Kara Joslyn is an artist specialising in storytelling and illusion. Previously showcased in eleven solo shows in the US, she just opened her first solo exhibition in New York. Her style heavily leans on the contrast between black and white, twisting mythology and dream-like scenes into spaces in-between fiction and non-fiction, both appealing and unsettling. We talked to her about her inspirations, her use of colour, and her new New York exhibit This Is Hardcore, on view at Perrotin New York from March 5 – April 16.
You have said that you draw inspiration from 1950s paper craft books. What originally drew you to these as source material?
I stole a 1950s craft book from my grandpa’s not long after doing a project with Triple Take Holography Studio on an MFA science/art Grant. It was my grandma’s book and from the year my dad was born. Pretty cool, right? I wanted to connect my experience learning to make holograms back to my studio practice and painting.
To make a hologram, you have to paint an object with white paint, so it reflects a laser light enough to be captured in the special emulsion. Much like these paper sculptures, all my paintings are folk or kitsch objects in black space with dramatic light. Artists talk a lot about their relationship to accident. For me, my significant accidents don’t happen on the canvas itself, but in conceptualising, finding things that I believe hold meaning. That I can use to convey meaning. Much like icon of Claymation, Gumby, I am a character who frequently jumps into books as worlds.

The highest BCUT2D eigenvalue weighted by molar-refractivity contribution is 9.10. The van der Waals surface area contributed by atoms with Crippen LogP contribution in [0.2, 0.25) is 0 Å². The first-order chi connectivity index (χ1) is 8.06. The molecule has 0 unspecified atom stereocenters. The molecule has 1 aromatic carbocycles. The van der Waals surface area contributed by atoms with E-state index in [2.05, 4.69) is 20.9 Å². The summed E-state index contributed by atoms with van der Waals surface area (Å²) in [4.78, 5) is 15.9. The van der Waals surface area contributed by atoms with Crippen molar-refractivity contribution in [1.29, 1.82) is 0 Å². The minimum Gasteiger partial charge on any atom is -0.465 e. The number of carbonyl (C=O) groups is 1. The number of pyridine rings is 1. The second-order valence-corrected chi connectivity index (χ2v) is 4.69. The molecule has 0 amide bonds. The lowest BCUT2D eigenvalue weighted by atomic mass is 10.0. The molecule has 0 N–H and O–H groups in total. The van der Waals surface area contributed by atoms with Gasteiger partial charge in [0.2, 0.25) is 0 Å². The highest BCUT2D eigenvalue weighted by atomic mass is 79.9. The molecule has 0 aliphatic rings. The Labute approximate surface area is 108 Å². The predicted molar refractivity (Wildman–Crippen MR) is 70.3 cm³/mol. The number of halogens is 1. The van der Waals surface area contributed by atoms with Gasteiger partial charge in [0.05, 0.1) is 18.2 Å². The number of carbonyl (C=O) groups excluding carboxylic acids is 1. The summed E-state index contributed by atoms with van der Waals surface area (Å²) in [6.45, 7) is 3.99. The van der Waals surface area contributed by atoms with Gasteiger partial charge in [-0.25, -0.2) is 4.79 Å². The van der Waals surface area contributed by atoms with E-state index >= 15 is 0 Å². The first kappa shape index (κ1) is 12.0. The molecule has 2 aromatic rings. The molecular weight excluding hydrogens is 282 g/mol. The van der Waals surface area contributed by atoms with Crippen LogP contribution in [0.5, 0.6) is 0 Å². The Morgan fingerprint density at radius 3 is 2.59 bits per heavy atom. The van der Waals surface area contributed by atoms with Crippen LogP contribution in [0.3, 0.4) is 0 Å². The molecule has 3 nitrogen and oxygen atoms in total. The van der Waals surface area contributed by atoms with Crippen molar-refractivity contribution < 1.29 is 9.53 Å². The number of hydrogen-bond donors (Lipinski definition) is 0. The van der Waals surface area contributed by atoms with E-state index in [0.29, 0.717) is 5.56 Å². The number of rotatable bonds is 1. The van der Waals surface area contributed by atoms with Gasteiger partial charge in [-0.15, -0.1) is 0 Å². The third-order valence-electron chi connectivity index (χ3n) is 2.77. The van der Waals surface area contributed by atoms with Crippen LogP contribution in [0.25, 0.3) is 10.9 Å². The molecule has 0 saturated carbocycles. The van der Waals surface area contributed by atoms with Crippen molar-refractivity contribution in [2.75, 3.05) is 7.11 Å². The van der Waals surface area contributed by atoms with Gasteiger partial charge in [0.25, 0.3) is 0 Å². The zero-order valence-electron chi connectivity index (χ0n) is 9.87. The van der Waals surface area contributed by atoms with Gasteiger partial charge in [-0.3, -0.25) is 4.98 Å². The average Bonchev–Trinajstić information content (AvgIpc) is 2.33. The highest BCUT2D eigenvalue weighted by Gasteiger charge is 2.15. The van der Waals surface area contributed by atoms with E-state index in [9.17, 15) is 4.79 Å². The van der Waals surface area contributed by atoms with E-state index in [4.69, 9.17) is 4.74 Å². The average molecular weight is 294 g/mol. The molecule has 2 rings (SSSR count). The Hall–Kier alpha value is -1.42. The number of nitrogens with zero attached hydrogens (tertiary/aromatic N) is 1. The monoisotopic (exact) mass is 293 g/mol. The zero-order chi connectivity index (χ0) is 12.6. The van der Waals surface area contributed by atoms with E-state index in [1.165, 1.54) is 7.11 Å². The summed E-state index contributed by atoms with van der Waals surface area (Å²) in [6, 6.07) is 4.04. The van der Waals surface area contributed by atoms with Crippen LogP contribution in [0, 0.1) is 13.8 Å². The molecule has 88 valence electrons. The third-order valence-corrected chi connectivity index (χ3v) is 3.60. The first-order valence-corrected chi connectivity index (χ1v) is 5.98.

Once the figures in these books are removed from the context of their time-period (such as advertisements) they begin to appear almost as absurd echoes of society. In general, your work merges the old and new. Why do you feel it is important to revisit this particular subject matter through a contemporary lens?
It’s insane to me that in the past people made these paper sculptures in this rather serious, yet playful way, or as an activity to do with kids at home. Imagine not binge-watching shows, going on Instagram, playing video games, shopping online, etc. It situates the present moment in a science-fiction-as-reality way because we are truly future humans, now. Physical books of images have always seemed like anthropological objects to me. I see these books as unofficial stories of the past, revealing the lives and imaginaries of the ever-so-mythic Mid-century American Capitalism.
The authors and the sculptors behind these how-to books range from professors to housewives to window dressers, to children. Whether its art, ads or homemade holiday decor, they sample from Art History, often with a cubist / constructivist flavour of Modernism reminiscent of the 20th century movements in Europe and Latin America, and also share similar narrative depictions to that of myth-based art history and parables.
Author Dodie Bellamy says, “in the contest of ‘imagination versus reality,’ I am drawn to ‘versus.’” I don’t draw things from life or make them up. I appropriate images and paint them to trick the eye. My mum is a hypnotherapist and clinical psychologist, and my dad is a geneticist, so I am deeply indoctrinated into an interest in spelunking in Plato’s cave by going into the shadow, viewing memories as imprint, and analysing the past as a residual influence aka DNA. Objects and places can accumulate and tell meaningful stories because they live long lives. I am, indeed, looking for an echo in the cave.
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Gotta Get Away from Me, 2022
You often employ the stark contrast between black and white in your work, using mythology to create narratives in-between fiction and non-fiction. Can you tell us a bit about your decision to work in black and white and how colour factors into your practice and the mythologies you portray?